New Oregon Duck defensive coordinator Andy Avalos prefers that his defense stay multiple and mix up its coverages, but quarters coverage may be his most dependable scheme on the back end.
Avalos plays quarters in a more aggressive fashion, allowing his corners to play closer to the line of scrimmage in order to jam receivers and knock them off their routes before bailing out. Additionally, the 10-to-12-yard depth of the safeties allows for more aggressive run support.
The diagram above is used as reference through the rest of the article. It will allow you to understand what I mean when I’m referring to receivers and their designated numbers within the formation.
The responsibilities for each position in quarters coverage are pretty straightforward, making the attack simple yet effective, when executed well.
The corners probably have the most work in this scheme. Their first assignment is the No. 1 receiver. The No. 1 receiver is the most outside receiver on either side of the formation. If that receiver stays vertical beyond 10 to 12 yards, the corner essentially plays man coverage on him. If the No. 1 runs anything shallower, the corner continues dropping to take any out-breaking vertical route by the No. 2 receiver. Should the No. 1 get to the 10-to-12-yard depth but break inside, he becomes the safety’s responsibility, and the corner takes on any vertical route by the No. 2.
Safeties will align 10-12 yards off the line of scrimmage and inside the No. 2 receiver if he is split out, or outside of him if he is attached, such as with a traditional a tight end. His responsibility will be the No. 2 receiver on any vertical route that reaches the 8-to-12-yard depth. If the No. 2 runs a route shallow of that depth, he will support the corner and attempt to rob/under cut the No. 1 receiver.
The middle/hook defender (orange on the above diagram) is simply responsible for the middle portion of the field underneath the safeties. Anything that crosses through that zone is his. The only time that this changes is if the offense is in any three-by-one formation. In that case, the middle/hook defender must run with the No. 3 receiver to the trips side on any vertical route until he receives support from the safety over the top.
The flat defenders (red on the above diagram) are responsible for the No. 2’s routes to the outside, and the No. 1 if the route brings him inside prior to that 10-to-12-yard range (such as a slant or drag). He must also be aware of any route to the flat by the No. 3 receiver.
In the video above, you’ll see the Ducks running the quarters coverage in this year’s spring game. Watch this video over a couple times to see how each position’s responsibilities unfold on the play. Justin Herbert targets Brenden Schooler, the No. 1 receiver, who’s running a vertical route beyond 12 yards. This prompts Thomas Graham to go with him, offering very little room to make a catch. It would require Herbert to throw a perfect pass, which he doesn’t accomplish here.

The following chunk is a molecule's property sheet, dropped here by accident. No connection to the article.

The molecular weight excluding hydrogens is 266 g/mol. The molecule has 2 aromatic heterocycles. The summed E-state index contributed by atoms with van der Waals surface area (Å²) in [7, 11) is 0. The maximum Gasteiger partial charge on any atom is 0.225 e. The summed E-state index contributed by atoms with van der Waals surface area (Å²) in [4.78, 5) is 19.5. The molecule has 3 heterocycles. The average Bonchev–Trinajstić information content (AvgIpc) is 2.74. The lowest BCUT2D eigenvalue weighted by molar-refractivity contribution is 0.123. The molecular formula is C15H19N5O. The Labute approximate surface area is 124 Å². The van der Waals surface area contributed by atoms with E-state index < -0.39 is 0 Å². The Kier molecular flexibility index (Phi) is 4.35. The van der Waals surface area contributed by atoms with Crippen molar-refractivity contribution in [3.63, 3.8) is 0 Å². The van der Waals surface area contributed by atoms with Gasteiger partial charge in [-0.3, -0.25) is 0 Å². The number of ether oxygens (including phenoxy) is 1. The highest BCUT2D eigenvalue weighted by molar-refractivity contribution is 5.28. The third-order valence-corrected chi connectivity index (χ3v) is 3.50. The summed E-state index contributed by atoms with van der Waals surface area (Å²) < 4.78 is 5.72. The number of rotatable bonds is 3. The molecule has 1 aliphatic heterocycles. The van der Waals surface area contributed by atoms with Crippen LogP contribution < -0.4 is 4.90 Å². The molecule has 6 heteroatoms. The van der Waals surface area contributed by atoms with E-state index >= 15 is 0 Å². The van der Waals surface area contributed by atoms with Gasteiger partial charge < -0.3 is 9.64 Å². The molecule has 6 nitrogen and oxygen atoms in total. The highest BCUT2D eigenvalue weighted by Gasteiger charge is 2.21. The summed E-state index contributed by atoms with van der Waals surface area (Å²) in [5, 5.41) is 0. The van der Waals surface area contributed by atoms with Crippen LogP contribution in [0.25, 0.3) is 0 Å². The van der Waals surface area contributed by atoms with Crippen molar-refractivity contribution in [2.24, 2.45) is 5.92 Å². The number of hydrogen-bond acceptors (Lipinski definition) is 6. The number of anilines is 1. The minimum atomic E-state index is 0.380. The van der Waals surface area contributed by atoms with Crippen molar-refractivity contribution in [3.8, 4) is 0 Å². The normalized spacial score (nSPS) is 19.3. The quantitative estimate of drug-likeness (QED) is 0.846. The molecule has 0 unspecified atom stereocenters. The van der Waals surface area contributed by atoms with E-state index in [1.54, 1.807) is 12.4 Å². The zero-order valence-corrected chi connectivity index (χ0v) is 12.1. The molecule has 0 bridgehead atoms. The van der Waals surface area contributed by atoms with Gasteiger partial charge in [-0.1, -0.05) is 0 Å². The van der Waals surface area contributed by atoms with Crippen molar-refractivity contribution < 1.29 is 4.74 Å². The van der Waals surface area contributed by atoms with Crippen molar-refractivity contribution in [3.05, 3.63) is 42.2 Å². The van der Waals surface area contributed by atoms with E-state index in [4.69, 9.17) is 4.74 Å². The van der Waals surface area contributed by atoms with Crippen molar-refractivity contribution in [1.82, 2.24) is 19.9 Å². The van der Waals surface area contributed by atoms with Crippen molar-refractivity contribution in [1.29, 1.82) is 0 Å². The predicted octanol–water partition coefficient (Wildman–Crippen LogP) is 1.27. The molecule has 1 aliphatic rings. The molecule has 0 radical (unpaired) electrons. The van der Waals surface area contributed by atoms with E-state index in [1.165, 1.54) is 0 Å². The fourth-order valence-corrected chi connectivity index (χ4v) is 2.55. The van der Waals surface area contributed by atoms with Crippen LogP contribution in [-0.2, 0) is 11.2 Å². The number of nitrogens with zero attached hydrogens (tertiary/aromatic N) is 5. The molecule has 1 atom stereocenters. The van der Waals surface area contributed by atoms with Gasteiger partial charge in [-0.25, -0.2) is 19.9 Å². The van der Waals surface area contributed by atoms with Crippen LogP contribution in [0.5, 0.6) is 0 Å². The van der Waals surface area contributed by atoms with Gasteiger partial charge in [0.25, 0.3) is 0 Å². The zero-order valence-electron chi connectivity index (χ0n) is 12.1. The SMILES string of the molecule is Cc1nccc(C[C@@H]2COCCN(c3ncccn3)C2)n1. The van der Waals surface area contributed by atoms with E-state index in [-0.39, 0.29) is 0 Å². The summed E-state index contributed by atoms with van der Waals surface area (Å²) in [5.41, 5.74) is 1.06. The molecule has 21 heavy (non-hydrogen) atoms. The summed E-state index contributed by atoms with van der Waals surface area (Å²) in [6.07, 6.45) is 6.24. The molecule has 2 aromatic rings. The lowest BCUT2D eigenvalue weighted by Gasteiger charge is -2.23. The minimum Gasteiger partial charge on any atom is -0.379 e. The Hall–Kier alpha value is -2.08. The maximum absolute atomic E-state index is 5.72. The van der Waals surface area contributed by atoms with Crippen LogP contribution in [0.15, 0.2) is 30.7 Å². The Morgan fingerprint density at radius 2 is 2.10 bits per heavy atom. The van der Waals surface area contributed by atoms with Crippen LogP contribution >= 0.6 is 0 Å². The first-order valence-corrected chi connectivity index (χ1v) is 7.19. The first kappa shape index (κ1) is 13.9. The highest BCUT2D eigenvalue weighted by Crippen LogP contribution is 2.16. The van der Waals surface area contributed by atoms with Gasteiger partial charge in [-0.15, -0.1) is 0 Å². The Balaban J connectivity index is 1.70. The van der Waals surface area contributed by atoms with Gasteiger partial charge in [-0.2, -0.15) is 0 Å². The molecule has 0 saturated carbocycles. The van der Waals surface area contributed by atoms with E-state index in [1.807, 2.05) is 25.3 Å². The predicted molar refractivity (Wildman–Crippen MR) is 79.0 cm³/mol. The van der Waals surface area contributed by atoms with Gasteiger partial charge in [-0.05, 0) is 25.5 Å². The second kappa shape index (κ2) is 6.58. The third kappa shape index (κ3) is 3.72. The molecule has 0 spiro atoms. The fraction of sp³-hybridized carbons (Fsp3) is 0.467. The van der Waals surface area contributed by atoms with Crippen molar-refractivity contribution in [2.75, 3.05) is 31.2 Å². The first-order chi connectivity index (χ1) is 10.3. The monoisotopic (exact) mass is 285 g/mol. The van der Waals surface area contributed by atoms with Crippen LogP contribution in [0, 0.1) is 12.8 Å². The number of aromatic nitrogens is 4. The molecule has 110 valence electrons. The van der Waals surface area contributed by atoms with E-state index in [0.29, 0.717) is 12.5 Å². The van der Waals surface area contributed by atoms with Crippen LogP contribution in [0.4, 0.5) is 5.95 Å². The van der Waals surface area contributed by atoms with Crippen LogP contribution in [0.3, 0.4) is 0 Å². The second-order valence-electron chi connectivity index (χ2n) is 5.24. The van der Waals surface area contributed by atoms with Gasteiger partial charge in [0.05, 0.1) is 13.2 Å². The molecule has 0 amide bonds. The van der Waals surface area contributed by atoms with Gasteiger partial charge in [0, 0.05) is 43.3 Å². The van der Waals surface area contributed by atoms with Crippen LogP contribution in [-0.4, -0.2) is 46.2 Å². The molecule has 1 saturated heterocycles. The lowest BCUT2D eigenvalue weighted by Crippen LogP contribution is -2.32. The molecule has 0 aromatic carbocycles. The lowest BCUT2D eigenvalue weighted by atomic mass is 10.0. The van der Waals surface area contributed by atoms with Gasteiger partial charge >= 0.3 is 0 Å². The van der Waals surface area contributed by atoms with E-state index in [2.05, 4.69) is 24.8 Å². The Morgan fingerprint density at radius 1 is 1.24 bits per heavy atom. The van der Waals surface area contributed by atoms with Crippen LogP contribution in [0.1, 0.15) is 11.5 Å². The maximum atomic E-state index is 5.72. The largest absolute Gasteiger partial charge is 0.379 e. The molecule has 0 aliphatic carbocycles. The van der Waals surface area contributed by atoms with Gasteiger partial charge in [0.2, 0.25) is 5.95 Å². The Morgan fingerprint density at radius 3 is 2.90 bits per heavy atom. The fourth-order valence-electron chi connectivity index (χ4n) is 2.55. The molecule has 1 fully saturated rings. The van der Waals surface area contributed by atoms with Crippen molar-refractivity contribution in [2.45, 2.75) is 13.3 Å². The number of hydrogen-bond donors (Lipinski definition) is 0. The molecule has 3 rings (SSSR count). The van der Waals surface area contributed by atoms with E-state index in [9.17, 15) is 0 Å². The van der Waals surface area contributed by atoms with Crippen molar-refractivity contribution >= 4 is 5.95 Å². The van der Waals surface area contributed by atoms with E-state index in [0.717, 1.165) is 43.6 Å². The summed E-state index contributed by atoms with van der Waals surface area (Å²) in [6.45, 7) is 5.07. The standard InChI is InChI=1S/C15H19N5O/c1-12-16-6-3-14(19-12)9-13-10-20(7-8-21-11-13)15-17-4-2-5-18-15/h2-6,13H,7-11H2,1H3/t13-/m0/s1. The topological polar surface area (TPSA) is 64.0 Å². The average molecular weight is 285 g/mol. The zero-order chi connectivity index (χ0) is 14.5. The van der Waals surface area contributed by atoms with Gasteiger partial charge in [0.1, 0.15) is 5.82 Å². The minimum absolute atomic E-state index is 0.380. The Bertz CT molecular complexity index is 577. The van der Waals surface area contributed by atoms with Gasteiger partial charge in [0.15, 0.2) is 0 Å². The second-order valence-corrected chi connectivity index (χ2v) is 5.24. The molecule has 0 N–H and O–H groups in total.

The Ducks will also run a variation of quarters where they drop the Stud defensive end into the flat (see diagram above). This gives the defense four zones underneath. Now that the Stud is playing the flat to the short side of the field, the second linebacker is able to become an additional middle/hook defender. Having four defenders over top and four underneath makes it especially difficult for the quarterback and receivers to find open space, though you do sacrifice your pass rush.
In the video above, again from this year’s spring game, you’ll see the Ducks running quarters coverage with four under. Notice how DJ Johnson (No. 7) does a great job carrying the No. 2 receiver to the outside without losing track of the No. 3 slipping into the flat. That’s fantastic recognition and a great understanding of his responsibilities.
The quarters coverage is effective on a couple of different levels. Not only does the shallow safety depth aid against the run, but the restrictiveness that the coverage produces in the pass game forces the quarterback to be patient. There aren’t many college QBs that are patient enough to continue to throw underneath or check down. As that fortitude begins to crumble, the Ducks will feast.
Coach Eric Boles
Newark, Ohio Top Photo Credit: Kevin Cline
Spencer Thomas, the FishDuck.com Volunteer Editor for this article, is an attorney for the Social Security Administration in Atlanta, Georgia, and coaches High School Football for Hillgrove HS in Powder Springs, GA.
Eric Boles was born and raised in Central Ohio, 25 minutes outside of the capital of Columbus. He was raised in a University of Michigan sports household, but at a young age, converted over to the Oregon Ducks. Eric has a degree in Psychology from The Ohio State University, and had started a second degree in Middle Childhood Education. He is also the author of one, soon to be more, children’s book.
Eric had served as an assistant wide receivers coach for the Central Ohio Technical College football program. Now he assists with the football camp provided by his local YMCA’s day camp.
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